Will health care reform push more employers toward part-time workers? A recent Wall Street Journal story thinks so, citing several restaurants, hotels and retailers that have started to fill full-time positions with part-timers.
Part-timers do have some alluring features — no expense for certain benefits like life or disability insurance, and flexibility on hours. And now, the Patient Protection and Affordable Care Act offers yet another reason to hire part-time staff — they don’t “count” for determining whether an employer has 50 full-time employees. At 50 employees, employers are required to offer a health plan. At 49, they don’t.
For employers hovering near 50 full-time employees, bumping a few people down to 29 hours per week is the difference between having to offer health benefits or not. Any employer who can cross the line to fewer than 50 will be tempted to use this strategy.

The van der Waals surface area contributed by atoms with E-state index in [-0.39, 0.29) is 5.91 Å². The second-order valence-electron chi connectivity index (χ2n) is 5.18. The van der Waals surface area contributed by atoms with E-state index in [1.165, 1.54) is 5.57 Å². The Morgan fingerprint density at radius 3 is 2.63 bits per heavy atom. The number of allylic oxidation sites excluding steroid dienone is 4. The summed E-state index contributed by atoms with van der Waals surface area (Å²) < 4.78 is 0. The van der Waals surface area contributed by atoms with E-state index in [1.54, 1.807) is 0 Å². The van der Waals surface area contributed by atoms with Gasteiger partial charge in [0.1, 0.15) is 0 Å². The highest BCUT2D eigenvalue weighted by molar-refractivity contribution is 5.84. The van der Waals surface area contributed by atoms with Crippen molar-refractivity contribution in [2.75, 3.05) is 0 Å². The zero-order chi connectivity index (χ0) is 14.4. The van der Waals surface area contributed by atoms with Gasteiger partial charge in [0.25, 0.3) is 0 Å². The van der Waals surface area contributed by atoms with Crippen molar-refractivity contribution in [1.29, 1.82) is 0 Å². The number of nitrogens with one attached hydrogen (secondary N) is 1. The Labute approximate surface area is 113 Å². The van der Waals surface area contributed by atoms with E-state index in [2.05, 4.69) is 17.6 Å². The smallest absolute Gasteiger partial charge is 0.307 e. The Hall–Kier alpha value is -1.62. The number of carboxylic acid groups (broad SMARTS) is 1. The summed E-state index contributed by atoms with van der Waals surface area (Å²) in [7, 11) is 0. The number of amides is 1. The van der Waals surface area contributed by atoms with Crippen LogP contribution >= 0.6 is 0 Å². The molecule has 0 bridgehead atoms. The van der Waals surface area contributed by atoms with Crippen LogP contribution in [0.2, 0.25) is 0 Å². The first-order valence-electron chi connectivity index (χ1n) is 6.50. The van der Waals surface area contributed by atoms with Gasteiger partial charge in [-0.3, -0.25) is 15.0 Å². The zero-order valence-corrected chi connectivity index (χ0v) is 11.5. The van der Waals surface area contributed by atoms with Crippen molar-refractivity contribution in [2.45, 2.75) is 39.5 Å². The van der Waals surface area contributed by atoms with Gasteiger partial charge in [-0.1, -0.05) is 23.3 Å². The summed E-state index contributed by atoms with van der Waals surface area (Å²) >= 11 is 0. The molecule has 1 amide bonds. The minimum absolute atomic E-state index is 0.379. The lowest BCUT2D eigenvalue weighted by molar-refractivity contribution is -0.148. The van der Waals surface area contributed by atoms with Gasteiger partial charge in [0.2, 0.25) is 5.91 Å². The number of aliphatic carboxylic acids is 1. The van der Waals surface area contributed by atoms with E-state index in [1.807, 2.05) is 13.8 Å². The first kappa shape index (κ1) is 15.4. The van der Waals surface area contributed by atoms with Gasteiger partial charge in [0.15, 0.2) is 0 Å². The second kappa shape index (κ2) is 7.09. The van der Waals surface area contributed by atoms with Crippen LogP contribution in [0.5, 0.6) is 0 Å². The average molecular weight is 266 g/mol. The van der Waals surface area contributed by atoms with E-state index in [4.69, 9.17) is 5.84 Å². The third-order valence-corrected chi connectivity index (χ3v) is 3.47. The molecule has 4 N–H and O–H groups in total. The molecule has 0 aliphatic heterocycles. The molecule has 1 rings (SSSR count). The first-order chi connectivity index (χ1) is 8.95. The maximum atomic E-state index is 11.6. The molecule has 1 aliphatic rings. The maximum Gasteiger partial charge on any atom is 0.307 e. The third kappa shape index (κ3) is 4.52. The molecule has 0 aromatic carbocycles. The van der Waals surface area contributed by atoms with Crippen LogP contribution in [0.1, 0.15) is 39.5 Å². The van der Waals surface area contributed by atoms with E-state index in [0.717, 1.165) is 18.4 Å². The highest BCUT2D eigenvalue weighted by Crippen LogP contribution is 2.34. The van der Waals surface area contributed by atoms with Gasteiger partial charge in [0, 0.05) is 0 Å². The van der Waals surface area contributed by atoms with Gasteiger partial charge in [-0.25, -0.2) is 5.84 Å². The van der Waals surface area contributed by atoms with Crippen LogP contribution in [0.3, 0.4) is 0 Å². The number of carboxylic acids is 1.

The downside to this approach, though, is that a business will not be able to grow — except by hiring more part-timers. At a certain point, the training and frictional costs will not be worth the headache. Having two part-time employees instead of one full-time one puts more stress on managers, human resource staff, scheduling and performance reviews.
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